Here is a rundown of the top stories in oddities and pseudoscience news from the past week courtesy of Doubtful News.
There was a flurry of news related to skeptical personalities on Sunday. JREF fellow Dr Karen Stollznow reported that she received a death threat in reference to a piece she wrote for the SWIFT blog critical of Long Island Medium Theresa Caputo.
We mourn the loss of two great skeptics. Paul Kurtz, one of the founders of the modern skeptical and humanists movements passed away at age 86. Writer and editor Leon Jaroff, who wrote a column called “Skeptical Eye”, died at age 85.
Psychic fails were all over the news this week.
One psychic tells a family a missing student will be found alive. That was, tragically, wrong.
Another psychic claims to be in contact with Steve Jobs, the iconic founder of Apple. Her story contradicts as least one other psychic who describes what Steve is doing in the afterlife.
The Merseyside (U.K.) Skeptics challenge famous psychics like Sally Morgan and Derek Acorah to show their stuff for the good of the world. Other psychic are encouraged to be tested with the results to be revealed on Halloween.
Can't pass this opportunity up to showcase one of those laugh out loud psychic moments as the Psychic Friends Network state outright that they can't predict their own success or failure. That's business.
In other stories about people from which you should NOT be taking advice, Jenny McCarthy, promoter of much nonsense like Indigo children and a supporter of disgraced anti-vaccination proponent Andrew Wakefield has her own parenting advice column.
Academics band together to call out Dr. Oz for his misleading medical information.
Proposition 37 for labeling genetically-modified food in California is being promoted with material that just drips half-truths and pseudoscience. That tactic may be working.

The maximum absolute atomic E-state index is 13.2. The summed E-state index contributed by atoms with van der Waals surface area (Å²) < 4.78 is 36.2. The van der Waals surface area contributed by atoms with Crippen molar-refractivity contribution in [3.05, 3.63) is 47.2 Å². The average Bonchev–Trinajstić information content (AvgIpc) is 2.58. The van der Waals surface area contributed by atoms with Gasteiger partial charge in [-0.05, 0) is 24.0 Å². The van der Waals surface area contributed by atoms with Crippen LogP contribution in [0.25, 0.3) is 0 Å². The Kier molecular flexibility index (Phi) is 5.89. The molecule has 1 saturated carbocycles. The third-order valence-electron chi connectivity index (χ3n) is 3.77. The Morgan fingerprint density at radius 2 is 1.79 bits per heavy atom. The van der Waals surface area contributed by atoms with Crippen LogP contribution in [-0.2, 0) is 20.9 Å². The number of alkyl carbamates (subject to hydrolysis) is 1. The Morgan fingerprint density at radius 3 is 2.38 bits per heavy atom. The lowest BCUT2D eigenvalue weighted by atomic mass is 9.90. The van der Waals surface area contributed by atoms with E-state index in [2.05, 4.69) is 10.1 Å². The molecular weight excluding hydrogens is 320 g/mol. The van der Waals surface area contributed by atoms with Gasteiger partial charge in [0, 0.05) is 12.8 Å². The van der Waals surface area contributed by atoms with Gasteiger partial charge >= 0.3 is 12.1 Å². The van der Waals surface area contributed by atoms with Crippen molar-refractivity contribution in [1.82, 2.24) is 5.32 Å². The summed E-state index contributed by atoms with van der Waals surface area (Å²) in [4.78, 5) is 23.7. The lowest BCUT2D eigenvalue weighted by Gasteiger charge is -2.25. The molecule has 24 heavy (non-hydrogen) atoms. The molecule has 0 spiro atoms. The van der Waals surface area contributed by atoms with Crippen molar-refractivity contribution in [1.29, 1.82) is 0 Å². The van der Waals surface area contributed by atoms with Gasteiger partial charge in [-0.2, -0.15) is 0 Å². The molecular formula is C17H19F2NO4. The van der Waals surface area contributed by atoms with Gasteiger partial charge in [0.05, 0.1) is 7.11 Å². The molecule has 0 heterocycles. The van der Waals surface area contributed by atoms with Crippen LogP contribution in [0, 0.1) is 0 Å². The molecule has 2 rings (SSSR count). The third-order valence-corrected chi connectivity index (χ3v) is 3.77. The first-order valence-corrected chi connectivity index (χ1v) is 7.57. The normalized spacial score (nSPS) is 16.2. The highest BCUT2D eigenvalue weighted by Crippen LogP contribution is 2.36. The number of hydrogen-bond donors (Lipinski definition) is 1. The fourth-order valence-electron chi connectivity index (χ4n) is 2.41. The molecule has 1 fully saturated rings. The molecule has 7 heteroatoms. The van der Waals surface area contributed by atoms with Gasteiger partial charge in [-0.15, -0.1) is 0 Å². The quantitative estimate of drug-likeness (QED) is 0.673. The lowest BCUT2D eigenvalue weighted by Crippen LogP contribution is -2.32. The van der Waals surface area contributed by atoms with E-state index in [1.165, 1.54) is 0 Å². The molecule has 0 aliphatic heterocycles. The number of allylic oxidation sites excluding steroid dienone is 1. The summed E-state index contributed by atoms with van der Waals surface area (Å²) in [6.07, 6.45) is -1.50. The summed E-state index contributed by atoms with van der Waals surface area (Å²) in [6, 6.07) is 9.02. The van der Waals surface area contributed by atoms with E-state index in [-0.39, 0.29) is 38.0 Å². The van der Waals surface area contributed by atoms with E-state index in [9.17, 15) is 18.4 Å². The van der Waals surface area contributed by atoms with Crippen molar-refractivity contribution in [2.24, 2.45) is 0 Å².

The flurry of news reports and health claims about dangers of Wi-fi and electromagnetic waves all around us prompted me to collect many of the latest studies on this topic. The problem is not as clear as we would like it to be but there is NO good evidence that there are physical health effects from EMFs.
In another case of misplaced big worry, a German woman fails to stop the Large Hadron Collider.
Some good news: A mass suicide was averted in Brazil.
And, there were encouraging results about American's views on global warming.
But, we end on a sobering note: A volunteer administering polio drops in Pakistan was gunned down. Factions in that country believe the vaccination efforts are a conspiracy.
There is much harm in mistaken beliefs.
On Thursday I'll be at CSICon in Nashville, TN. On Sunday, I'll be giving a talk about weird news and how Doubtful News has chronicled the year in paranormal, oddities and the unbelievable. Also, we're working on some year-end wrap-ups of the best stories of the year. It's been a wild one and it's not over yet. Stay tuned!
Sharon Hill runs Doubtful News, a unique feed of news stories about the paranormal, pseudoscience, the weird and the unexplained with questioning commentary.